In September, 2013, Uncle Roger (Art Com Electronic Network, 1986-1988) was documented in a two day series of interviews and readings produced by Pathfinders, a National Endowment for the Humanities funded ELO project to discover the reading experience of early digital literature. The project -- led by Dene Grigar (Washington State University Vancouver) and Stuart Moulthrop. (University of Wisconsin Milwaukee) -- also documented the work of John McDaid, Shelley Jackson, and Bill Bly. Pathfinders resulted in a scalar publication and a book, Traversals (MIT Press, 2017), edited by Moulthrop and Grigar.
"One of the promising things about the better hypertext poems like Judy Malloy's 'Its Name Was Penelope' is that it generates random pages that add up to fascinating patterns or allows readers to create their own narrative and connections as they go along. Every time you read it, it's a different story. The reader decides when the text is over. That's what a successful work of hypertext-based literature can do that paper-based writing can't: share power." - Jimmy Guterman, Chicago Tribune
"...there is the exploration of evolving human relationships as in a Carolyn Guyer hypernarrative, the sheer pleasure of play as in John McDaid's many-roomed fun house, the revelation of character by randomly linked fragments as in a Judy Malloy hypertext; the possibilities are no doubt as rich and varied as in any other art form." - Robert Coover, The New York Times
"...Partly the difference stems from craft mastery: Judy Malloy and Cathy Marshall know things about hypertext that can only come from very strong engagement. Above all, of course, Forward Anywhere is distinguished by the quality of its language... - Stuart Moulthrop, Convergence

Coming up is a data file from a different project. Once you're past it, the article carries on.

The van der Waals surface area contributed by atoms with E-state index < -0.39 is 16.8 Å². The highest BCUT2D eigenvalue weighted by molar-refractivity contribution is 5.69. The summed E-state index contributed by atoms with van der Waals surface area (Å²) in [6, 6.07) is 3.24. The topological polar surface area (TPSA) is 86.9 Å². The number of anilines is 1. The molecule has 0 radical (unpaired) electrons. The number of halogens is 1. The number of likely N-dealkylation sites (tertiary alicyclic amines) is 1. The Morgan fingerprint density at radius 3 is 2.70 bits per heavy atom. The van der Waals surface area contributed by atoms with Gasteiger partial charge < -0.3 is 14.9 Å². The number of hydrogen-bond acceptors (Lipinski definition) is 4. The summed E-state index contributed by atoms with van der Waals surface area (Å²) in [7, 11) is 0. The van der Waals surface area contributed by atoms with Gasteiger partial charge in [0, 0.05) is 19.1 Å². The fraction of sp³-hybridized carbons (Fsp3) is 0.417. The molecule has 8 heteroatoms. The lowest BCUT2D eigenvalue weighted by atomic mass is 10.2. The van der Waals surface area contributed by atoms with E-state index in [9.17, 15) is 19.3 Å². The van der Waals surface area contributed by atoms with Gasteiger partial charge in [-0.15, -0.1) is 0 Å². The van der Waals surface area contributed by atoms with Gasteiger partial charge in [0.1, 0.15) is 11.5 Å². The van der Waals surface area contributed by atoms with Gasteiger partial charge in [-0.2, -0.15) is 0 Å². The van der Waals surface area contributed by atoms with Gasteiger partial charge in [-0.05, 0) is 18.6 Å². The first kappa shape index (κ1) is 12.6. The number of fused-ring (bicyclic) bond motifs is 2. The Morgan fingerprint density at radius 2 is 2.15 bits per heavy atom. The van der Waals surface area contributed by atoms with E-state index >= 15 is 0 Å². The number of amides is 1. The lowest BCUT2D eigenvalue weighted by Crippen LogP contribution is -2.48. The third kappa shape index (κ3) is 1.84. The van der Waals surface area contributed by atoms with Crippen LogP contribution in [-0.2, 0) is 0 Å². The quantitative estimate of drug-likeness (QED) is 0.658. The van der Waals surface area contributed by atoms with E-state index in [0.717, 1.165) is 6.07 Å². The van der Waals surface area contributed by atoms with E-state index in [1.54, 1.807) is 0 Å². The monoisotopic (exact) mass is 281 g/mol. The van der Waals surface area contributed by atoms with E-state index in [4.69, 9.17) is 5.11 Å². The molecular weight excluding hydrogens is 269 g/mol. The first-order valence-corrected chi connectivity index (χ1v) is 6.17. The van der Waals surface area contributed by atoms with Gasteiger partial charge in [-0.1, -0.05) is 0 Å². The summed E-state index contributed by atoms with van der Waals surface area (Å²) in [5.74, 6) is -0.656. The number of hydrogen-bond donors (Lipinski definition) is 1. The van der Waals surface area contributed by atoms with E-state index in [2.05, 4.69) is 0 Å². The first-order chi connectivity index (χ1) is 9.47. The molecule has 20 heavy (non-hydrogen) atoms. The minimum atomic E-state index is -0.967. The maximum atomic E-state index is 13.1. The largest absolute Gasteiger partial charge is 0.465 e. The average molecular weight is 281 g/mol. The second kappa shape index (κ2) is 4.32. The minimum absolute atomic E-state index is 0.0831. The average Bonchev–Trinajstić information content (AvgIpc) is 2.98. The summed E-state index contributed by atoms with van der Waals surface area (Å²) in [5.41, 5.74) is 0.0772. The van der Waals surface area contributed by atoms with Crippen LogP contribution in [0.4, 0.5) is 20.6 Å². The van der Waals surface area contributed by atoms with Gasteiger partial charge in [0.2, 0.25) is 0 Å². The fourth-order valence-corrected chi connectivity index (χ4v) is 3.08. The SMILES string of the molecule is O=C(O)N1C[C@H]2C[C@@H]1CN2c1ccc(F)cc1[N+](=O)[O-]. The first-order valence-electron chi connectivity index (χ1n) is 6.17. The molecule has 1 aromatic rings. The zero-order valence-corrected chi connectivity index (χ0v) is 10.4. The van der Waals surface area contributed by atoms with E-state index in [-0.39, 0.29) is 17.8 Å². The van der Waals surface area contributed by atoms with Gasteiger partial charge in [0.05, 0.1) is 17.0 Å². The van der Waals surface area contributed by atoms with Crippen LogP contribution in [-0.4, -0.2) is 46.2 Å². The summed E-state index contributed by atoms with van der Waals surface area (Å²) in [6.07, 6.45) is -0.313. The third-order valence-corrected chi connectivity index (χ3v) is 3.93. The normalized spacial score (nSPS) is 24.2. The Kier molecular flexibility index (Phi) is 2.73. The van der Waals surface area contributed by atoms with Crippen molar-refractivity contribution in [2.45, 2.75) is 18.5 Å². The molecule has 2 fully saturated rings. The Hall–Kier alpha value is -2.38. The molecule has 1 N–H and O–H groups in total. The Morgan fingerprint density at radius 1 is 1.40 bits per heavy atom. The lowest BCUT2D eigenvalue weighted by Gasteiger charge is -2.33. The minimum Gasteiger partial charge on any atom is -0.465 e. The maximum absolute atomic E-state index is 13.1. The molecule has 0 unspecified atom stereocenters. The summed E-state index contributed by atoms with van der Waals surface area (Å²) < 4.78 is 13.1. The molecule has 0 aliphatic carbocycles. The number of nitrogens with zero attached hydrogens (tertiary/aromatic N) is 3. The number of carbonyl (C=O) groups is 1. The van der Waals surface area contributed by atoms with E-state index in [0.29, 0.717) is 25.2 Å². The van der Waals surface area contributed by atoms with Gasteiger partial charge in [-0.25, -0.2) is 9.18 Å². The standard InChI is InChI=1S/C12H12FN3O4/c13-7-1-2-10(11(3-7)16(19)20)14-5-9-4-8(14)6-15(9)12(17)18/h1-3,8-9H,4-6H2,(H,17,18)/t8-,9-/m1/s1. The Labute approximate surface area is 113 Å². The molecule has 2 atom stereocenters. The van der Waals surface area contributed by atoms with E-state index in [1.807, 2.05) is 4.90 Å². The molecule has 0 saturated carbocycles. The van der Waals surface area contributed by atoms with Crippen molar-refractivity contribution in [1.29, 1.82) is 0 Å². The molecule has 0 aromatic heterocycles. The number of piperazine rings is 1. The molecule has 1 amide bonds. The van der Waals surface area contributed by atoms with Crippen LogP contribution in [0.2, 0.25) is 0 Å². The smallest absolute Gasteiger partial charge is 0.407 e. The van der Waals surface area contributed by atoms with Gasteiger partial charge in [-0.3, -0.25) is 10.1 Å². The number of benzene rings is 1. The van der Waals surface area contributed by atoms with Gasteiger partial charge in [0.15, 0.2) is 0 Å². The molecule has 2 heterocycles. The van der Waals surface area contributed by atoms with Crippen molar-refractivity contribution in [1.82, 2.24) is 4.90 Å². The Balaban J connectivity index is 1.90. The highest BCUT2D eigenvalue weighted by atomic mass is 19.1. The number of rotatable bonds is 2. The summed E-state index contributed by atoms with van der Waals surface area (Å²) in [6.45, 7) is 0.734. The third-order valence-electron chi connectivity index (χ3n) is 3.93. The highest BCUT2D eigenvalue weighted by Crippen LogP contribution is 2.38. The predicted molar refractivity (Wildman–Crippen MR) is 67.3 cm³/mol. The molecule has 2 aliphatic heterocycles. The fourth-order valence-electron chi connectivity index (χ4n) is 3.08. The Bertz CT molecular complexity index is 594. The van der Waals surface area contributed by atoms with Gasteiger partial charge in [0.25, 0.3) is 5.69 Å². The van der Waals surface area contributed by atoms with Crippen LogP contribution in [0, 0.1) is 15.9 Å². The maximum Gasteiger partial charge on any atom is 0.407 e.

"...Malloy's development as an experimental artist aligned with the rise of the computer age. From the envelope-pushing days of The WELL to the mainstream of the Web browser, Malloy remained at the forefront of innovation..." - Dene Grigar, Traversals. MIT Press...
Deep background: My work began with a dual career as artist/writer and technical information specialist working at jobs that included Union Catalog searcher/editor for the Library of Congress, Technical Librarian for Ball Aerospace in Boulder, Colorado, where in 1969 I designed and worked as a programmer for an innovative computer catalog of the library's holdings; Technical Librarian for a company that researched the D layer of the ionosphere; cataloging for J. Walter Thompson (circa 1967 on a contract for the Goddard Space Flight Center Library's computer catalog) and in phytopathology at the University of California at Berkeley, where I catalogued books and documents.
Initially, there was no relationship between these jobs and the work that I created in my studio, but gradually, the idea of using information and information system structures -- for informing and shaping narrative -- seeped into my work. Beginning in the 1970's, sequentially read folders of drawings, narrative maps, and narrative card catalogs, such as The Woodpile, (1979) and and Hearst Strip, (1980) began an exploration of nonsequential literature.
The photo was taken by Bruce Handelsman for a 1980 exhibition at the Berkeley Art Center and also used in Judy Malloy, "Stories, Information as an Artists Material", Whole Earth Review, Winter, 1987, pp. 48-49; and in the seminal paper on Uncle Roger: Judy Malloy, "Uncle Roger, an Online Narrabase", in Roy Ascott and Carl Eugene Loeffler, Guest Editors, Connectivity: Art and Interactive Telecommunications,Leonardo 24:2, 1991, pp.195-202.
This historic webpage was begun on Arts Wire in 1994. Although it is tweaked every year or so -- reflecting 26 years of a poet/researcher on the World Wide Web and 34 years as a poet/researcher online -- it retains vestiges of the original.
Contact me at firstname.lastname@example.org